- Issuer - the participant who publishes the workflow. Issuer requires to configure the workflow information and task information.
- Taker - the participant who claims the workflow. Only the taker can claim the workflow and submit the task.
- Reviewer - a participant who reviews and approves a workflow, either by the issuer or by a third party designated by issuer. The reviewer can request verification from the validator network.
Based on the POB protocol, users can customize a public or encrypted on-chain workflow and configure parallel or serial sets of tasks, and each workflow supports the configuration of the fungible token including $POB and soul bound token as incentives and reputation credentials respectively.
Meanwhile, the validator network is also available to provide verification data as the verifier of the task. Through the network, a combined on-chain and off-chain (e.g. GitHub records) workflow protocol is constructed to support full-link data.
The POB Protocol provides workflow creation, task state iteration, tracking, and validation through factory contracts, which maintain workflows, per-user status, and permanent storage data.
Regarding the status quo high gas fee, we currently deploy the validator network off-chain. The nodes of the validator network will be grouped according to different task templates, and each group of validators will be responsible for the same tasks and report data through feeding mode, and then recommend final data for user reference by aggregating data.
Each task has an executor and a validator:
- the executor - executes some special logic for workflow state iterations based on the workflow configured by the user and the template selected.
- the validator - is responsible for verifying the reliability of the data in the validator network.
Users can also authorize the validator network to automatically complete the authorization and approval of workflows when the network becomes more stable. And we are going to migrate the oracle network to the blockchain when the gas fee falls low enough due to the advancement of blockchain technology in the future.
We outline how participants such as builder, issuer, taker, and reviewer collaborate through the POB Protocol with the illustration in Figure 2.
Figure 2: The POB Protocol Procedure
The issuer needs to choose to configure a collection of tasks and some data needed to configure the workflow template when creating the workflow, which taker can discover in the marketplace when the workflow is created.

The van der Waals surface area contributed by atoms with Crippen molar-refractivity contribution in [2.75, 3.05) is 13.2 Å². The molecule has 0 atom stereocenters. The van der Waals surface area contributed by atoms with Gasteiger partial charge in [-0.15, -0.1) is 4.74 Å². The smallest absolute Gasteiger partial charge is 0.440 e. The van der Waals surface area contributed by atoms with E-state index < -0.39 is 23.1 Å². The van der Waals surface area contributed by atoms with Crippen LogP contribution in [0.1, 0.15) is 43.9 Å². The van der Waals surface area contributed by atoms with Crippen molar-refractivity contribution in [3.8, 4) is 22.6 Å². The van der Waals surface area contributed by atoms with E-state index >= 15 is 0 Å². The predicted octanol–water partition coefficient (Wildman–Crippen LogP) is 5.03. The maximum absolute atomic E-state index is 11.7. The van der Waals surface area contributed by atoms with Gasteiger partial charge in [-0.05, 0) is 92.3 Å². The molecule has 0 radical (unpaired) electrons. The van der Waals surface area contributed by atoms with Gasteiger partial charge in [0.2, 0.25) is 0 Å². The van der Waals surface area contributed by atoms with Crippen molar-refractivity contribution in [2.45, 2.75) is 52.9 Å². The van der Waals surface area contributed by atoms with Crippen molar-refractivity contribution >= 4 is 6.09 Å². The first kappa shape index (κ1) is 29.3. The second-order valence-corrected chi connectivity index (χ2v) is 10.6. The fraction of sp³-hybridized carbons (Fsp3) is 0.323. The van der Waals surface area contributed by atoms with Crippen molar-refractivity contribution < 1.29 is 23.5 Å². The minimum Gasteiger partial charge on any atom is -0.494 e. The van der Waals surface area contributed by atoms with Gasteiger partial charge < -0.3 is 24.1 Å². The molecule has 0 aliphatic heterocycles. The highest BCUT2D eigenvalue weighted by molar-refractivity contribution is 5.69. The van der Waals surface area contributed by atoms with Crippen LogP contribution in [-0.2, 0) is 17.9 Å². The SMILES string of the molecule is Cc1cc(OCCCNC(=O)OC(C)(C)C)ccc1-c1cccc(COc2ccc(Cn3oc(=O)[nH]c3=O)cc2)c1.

- Validator Network - When selecting a task that contains the validator node service, the issuer can configure whether the validator network is required. When the service is configured, the issuer needs to authorize it to the validator network, which will automatically approve or reject the task based on the rules.
The taker can claim their favorite workflow and submit the task content within the deadline. The order of submission between tasks depends on the workflow configuration. When the number of tasks is greater than 1, the taker can choose the order of submission if it is parallel, and the taker must wait for the previous task to be approved before submitting the next task if it is serial.
The reviewer can see the list of the pending approvals in the POB backend, and the reviewer needs to complete the approval within the specified time. Once the reviewer has completed approval, if the task has an incentive that is exclusive to only one person, the system will automatically send the incentive; if the incentive is not exclusive, the reviewer needs to allocate the amount of incentive to be assigned and then complete the approval. When the reviewer rejects a submitted task, the taker can continue to submit the new one within the deadline, thus creating a cycle. The workflow is approved when all tasks of the workflow have been approved and the taker can claim the soulbound token tied to the workflow.
- Soulbound Token as Reputation Credentials - Once a workflow is validated, the taker who accomplished the workflow can claim a non-tradable, non-transferable NFT, known as a Soulbound Token to signal the achievement of the taker as reputation credentials.
The composability of the POB Protocol allows community developers to submit workflow templates, task templates, and validator node services to POB DAO as builders, which we call CaaS or Code-as-a-Service. Builder can charge CaaS for the use by the issuer and the POB Protocol will take 20% of the sale as treasury revenue.
The community will vote on the CaaS submitted by the builder and the protocol will automatically list the CaaS using a pre-deployed workflow when the vote is approved. Once listed, it will be available for all participants to view from the marketplace.